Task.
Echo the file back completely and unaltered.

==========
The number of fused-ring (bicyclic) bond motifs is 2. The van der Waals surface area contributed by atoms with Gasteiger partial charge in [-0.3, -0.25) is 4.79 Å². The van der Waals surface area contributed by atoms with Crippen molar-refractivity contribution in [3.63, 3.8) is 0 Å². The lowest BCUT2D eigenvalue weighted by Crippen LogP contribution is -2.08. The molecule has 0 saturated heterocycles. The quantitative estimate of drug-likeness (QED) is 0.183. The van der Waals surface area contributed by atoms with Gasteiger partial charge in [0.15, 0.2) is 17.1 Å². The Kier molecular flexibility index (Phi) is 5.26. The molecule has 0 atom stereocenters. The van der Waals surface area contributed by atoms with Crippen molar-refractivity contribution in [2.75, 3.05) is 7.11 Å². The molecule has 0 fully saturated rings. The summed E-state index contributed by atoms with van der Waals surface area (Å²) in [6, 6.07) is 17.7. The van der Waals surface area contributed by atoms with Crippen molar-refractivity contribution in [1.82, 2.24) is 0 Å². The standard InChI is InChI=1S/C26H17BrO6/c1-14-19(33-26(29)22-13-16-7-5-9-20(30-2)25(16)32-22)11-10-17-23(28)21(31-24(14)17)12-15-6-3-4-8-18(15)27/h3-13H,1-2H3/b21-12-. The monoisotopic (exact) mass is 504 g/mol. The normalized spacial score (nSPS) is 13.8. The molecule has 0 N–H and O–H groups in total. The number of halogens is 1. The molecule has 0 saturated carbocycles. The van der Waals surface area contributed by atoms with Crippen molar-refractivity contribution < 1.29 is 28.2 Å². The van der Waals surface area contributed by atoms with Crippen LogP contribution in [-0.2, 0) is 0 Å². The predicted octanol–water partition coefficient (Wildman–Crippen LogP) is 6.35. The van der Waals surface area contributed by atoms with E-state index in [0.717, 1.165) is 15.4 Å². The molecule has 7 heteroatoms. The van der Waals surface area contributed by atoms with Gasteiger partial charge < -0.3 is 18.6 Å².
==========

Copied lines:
The number of fused-ring (bicyclic) bond motifs is 2. The van der Waals surface area contributed by atoms with Gasteiger partial charge in [-0.3, -0.25) is 4.79 Å². The van der Waals surface area contributed by atoms with Crippen molar-refractivity contribution in [3.63, 3.8) is 0 Å². The lowest BCUT2D eigenvalue weighted by Crippen LogP contribution is -2.08. The molecule has 0 saturated heterocycles. The quantitative estimate of drug-likeness (QED) is 0.183. The van der Waals surface area contributed by atoms with Gasteiger partial charge in [0.15, 0.2) is 17.1 Å². The Kier molecular flexibility index (Phi) is 5.26. The molecule has 0 atom stereocenters. The van der Waals surface area contributed by atoms with Crippen molar-refractivity contribution in [2.75, 3.05) is 7.11 Å². The molecule has 0 fully saturated rings. The summed E-state index contributed by atoms with van der Waals surface area (Å²) in [6, 6.07) is 17.7. The van der Waals surface area contributed by atoms with Crippen molar-refractivity contribution in [1.82, 2.24) is 0 Å². The standard InChI is InChI=1S/C26H17BrO6/c1-14-19(33-26(29)22-13-16-7-5-9-20(30-2)25(16)32-22)11-10-17-23(28)21(31-24(14)17)12-15-6-3-4-8-18(15)27/h3-13H,1-2H3/b21-12-. The monoisotopic (exact) mass is 504 g/mol. The normalized spacial score (nSPS) is 13.8. The molecule has 0 N–H and O–H groups in total. The number of halogens is 1. The molecule has 0 saturated carbocycles. The van der Waals surface area contributed by atoms with Crippen molar-refractivity contribution < 1.29 is 28.2 Å². The van der Waals surface area contributed by atoms with Crippen LogP contribution in [-0.2, 0) is 0 Å². The predicted octanol–water partition coefficient (Wildman–Crippen LogP) is 6.35. The van der Waals surface area contributed by atoms with E-state index in [0.717, 1.165) is 15.4 Å². The molecule has 7 heteroatoms. The van der Waals surface area contributed by atoms with Gasteiger partial charge < -0.3 is 18.6 Å².